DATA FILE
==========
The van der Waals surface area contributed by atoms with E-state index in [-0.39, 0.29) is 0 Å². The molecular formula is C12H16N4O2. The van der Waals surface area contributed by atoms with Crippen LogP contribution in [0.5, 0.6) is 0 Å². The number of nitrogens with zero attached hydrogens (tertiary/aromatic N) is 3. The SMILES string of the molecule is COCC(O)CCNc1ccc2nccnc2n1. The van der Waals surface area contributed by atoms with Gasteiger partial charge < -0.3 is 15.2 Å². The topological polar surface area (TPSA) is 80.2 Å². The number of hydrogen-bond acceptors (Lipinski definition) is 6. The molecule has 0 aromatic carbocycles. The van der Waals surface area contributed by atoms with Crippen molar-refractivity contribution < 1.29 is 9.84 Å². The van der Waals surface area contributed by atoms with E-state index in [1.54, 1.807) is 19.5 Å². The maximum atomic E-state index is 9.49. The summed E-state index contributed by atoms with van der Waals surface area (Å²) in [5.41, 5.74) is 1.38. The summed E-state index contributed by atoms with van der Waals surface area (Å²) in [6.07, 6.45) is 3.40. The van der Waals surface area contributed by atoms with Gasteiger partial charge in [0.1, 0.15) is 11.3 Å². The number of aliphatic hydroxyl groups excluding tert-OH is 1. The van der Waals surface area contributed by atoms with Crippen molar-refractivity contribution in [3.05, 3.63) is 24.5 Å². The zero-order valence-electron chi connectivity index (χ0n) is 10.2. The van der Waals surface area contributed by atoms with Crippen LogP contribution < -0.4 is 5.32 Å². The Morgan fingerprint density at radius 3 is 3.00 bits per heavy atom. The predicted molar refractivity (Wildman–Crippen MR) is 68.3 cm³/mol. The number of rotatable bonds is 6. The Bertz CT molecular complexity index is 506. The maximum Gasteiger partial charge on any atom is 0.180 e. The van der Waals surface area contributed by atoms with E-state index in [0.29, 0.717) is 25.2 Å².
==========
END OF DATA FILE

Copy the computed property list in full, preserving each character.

The van der Waals surface area contributed by atoms with E-state index in [-0.39, 0.29) is 0 Å². The molecular formula is C12H16N4O2. The van der Waals surface area contributed by atoms with Crippen LogP contribution in [0.5, 0.6) is 0 Å². The number of nitrogens with zero attached hydrogens (tertiary/aromatic N) is 3. The SMILES string of the molecule is COCC(O)CCNc1ccc2nccnc2n1. The van der Waals surface area contributed by atoms with Gasteiger partial charge < -0.3 is 15.2 Å². The topological polar surface area (TPSA) is 80.2 Å². The number of hydrogen-bond acceptors (Lipinski definition) is 6. The molecule has 0 aromatic carbocycles. The van der Waals surface area contributed by atoms with Crippen molar-refractivity contribution < 1.29 is 9.84 Å². The van der Waals surface area contributed by atoms with E-state index in [1.54, 1.807) is 19.5 Å². The maximum atomic E-state index is 9.49. The summed E-state index contributed by atoms with van der Waals surface area (Å²) in [5.41, 5.74) is 1.38. The summed E-state index contributed by atoms with van der Waals surface area (Å²) in [6.07, 6.45) is 3.40. The van der Waals surface area contributed by atoms with Gasteiger partial charge in [0.1, 0.15) is 11.3 Å². The number of aliphatic hydroxyl groups excluding tert-OH is 1. The van der Waals surface area contributed by atoms with Crippen molar-refractivity contribution in [3.05, 3.63) is 24.5 Å². The zero-order valence-electron chi connectivity index (χ0n) is 10.2. The van der Waals surface area contributed by atoms with Crippen LogP contribution < -0.4 is 5.32 Å². The Morgan fingerprint density at radius 3 is 3.00 bits per heavy atom. The predicted molar refractivity (Wildman–Crippen MR) is 68.3 cm³/mol. The number of rotatable bonds is 6. The Bertz CT molecular complexity index is 506. The maximum Gasteiger partial charge on any atom is 0.180 e. The van der Waals surface area contributed by atoms with E-state index in [0.29, 0.717) is 25.2 Å².